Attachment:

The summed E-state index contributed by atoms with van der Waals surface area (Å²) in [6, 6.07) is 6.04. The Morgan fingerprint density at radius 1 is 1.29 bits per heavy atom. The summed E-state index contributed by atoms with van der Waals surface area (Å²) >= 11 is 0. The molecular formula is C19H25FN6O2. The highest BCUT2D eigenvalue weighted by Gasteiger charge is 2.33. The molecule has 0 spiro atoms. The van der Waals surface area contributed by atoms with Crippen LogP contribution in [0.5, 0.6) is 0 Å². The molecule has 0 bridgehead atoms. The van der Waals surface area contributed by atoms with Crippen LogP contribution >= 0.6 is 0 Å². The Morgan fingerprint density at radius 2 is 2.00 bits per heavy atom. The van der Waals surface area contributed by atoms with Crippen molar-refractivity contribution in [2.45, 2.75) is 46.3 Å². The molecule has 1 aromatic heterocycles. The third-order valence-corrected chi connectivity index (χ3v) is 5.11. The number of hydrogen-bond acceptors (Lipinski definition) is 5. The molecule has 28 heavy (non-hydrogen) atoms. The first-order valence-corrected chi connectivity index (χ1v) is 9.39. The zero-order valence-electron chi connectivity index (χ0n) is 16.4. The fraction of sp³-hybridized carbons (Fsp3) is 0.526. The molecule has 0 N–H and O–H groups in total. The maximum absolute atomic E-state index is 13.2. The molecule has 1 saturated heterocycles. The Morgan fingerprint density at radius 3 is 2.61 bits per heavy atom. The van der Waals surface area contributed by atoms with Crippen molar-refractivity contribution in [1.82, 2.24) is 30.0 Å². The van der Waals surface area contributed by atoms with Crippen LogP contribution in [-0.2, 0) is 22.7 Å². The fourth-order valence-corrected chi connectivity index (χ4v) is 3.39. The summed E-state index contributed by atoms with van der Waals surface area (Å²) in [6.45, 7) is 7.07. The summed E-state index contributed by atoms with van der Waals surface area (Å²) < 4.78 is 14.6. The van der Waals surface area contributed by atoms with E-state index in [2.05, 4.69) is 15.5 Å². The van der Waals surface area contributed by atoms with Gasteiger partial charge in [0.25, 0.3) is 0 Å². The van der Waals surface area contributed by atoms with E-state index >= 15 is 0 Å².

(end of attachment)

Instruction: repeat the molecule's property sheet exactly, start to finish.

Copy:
The summed E-state index contributed by atoms with van der Waals surface area (Å²) in [6, 6.07) is 6.04. The Morgan fingerprint density at radius 1 is 1.29 bits per heavy atom. The summed E-state index contributed by atoms with van der Waals surface area (Å²) >= 11 is 0. The molecular formula is C19H25FN6O2. The highest BCUT2D eigenvalue weighted by Gasteiger charge is 2.33. The molecule has 0 spiro atoms. The van der Waals surface area contributed by atoms with Crippen LogP contribution in [0.5, 0.6) is 0 Å². The molecule has 0 bridgehead atoms. The van der Waals surface area contributed by atoms with Crippen LogP contribution >= 0.6 is 0 Å². The Morgan fingerprint density at radius 2 is 2.00 bits per heavy atom. The van der Waals surface area contributed by atoms with Crippen molar-refractivity contribution in [2.45, 2.75) is 46.3 Å². The molecule has 1 aromatic heterocycles. The third-order valence-corrected chi connectivity index (χ3v) is 5.11. The number of hydrogen-bond acceptors (Lipinski definition) is 5. The molecule has 28 heavy (non-hydrogen) atoms. The first-order valence-corrected chi connectivity index (χ1v) is 9.39. The zero-order valence-electron chi connectivity index (χ0n) is 16.4. The fraction of sp³-hybridized carbons (Fsp3) is 0.526. The molecule has 0 N–H and O–H groups in total. The maximum absolute atomic E-state index is 13.2. The molecule has 1 saturated heterocycles. The Morgan fingerprint density at radius 3 is 2.61 bits per heavy atom. The van der Waals surface area contributed by atoms with Crippen molar-refractivity contribution in [1.82, 2.24) is 30.0 Å². The van der Waals surface area contributed by atoms with Crippen LogP contribution in [-0.2, 0) is 22.7 Å². The fourth-order valence-corrected chi connectivity index (χ4v) is 3.39. The summed E-state index contributed by atoms with van der Waals surface area (Å²) in [6.45, 7) is 7.07. The summed E-state index contributed by atoms with van der Waals surface area (Å²) < 4.78 is 14.6. The van der Waals surface area contributed by atoms with E-state index in [2.05, 4.69) is 15.5 Å². The van der Waals surface area contributed by atoms with Gasteiger partial charge in [0.25, 0.3) is 0 Å². The van der Waals surface area contributed by atoms with E-state index >= 15 is 0 Å².